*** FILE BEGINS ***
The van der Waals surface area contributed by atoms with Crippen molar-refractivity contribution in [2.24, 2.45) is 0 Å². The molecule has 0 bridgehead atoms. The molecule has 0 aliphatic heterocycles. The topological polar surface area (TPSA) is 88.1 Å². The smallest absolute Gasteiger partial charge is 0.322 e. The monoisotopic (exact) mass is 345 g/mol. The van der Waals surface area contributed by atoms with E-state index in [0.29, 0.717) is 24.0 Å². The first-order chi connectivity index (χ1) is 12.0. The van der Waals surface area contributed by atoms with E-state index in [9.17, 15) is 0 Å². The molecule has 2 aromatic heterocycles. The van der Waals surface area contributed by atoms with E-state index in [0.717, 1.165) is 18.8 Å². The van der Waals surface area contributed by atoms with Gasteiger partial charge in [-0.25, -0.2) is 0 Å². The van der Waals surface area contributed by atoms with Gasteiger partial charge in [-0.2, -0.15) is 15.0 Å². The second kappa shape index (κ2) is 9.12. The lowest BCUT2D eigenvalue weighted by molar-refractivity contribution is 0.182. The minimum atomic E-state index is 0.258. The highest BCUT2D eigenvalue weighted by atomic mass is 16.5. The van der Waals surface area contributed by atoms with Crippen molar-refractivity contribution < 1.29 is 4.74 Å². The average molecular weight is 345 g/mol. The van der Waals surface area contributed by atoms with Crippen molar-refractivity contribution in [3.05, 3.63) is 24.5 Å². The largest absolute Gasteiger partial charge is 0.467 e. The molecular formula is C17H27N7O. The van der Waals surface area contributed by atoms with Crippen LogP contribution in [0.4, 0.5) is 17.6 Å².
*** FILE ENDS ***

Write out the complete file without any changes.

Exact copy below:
The van der Waals surface area contributed by atoms with Crippen molar-refractivity contribution in [2.24, 2.45) is 0 Å². The molecule has 0 bridgehead atoms. The molecule has 0 aliphatic heterocycles. The topological polar surface area (TPSA) is 88.1 Å². The smallest absolute Gasteiger partial charge is 0.322 e. The monoisotopic (exact) mass is 345 g/mol. The van der Waals surface area contributed by atoms with E-state index in [0.29, 0.717) is 24.0 Å². The first-order chi connectivity index (χ1) is 12.0. The van der Waals surface area contributed by atoms with E-state index in [9.17, 15) is 0 Å². The molecule has 2 aromatic heterocycles. The van der Waals surface area contributed by atoms with E-state index in [0.717, 1.165) is 18.8 Å². The van der Waals surface area contributed by atoms with Gasteiger partial charge in [-0.25, -0.2) is 0 Å². The van der Waals surface area contributed by atoms with Gasteiger partial charge in [-0.2, -0.15) is 15.0 Å². The second kappa shape index (κ2) is 9.12. The lowest BCUT2D eigenvalue weighted by molar-refractivity contribution is 0.182. The minimum atomic E-state index is 0.258. The highest BCUT2D eigenvalue weighted by atomic mass is 16.5. The van der Waals surface area contributed by atoms with Crippen molar-refractivity contribution < 1.29 is 4.74 Å². The average molecular weight is 345 g/mol. The van der Waals surface area contributed by atoms with Crippen molar-refractivity contribution in [3.05, 3.63) is 24.5 Å². The largest absolute Gasteiger partial charge is 0.467 e. The molecular formula is C17H27N7O. The van der Waals surface area contributed by atoms with Crippen LogP contribution in [0.4, 0.5) is 17.6 Å².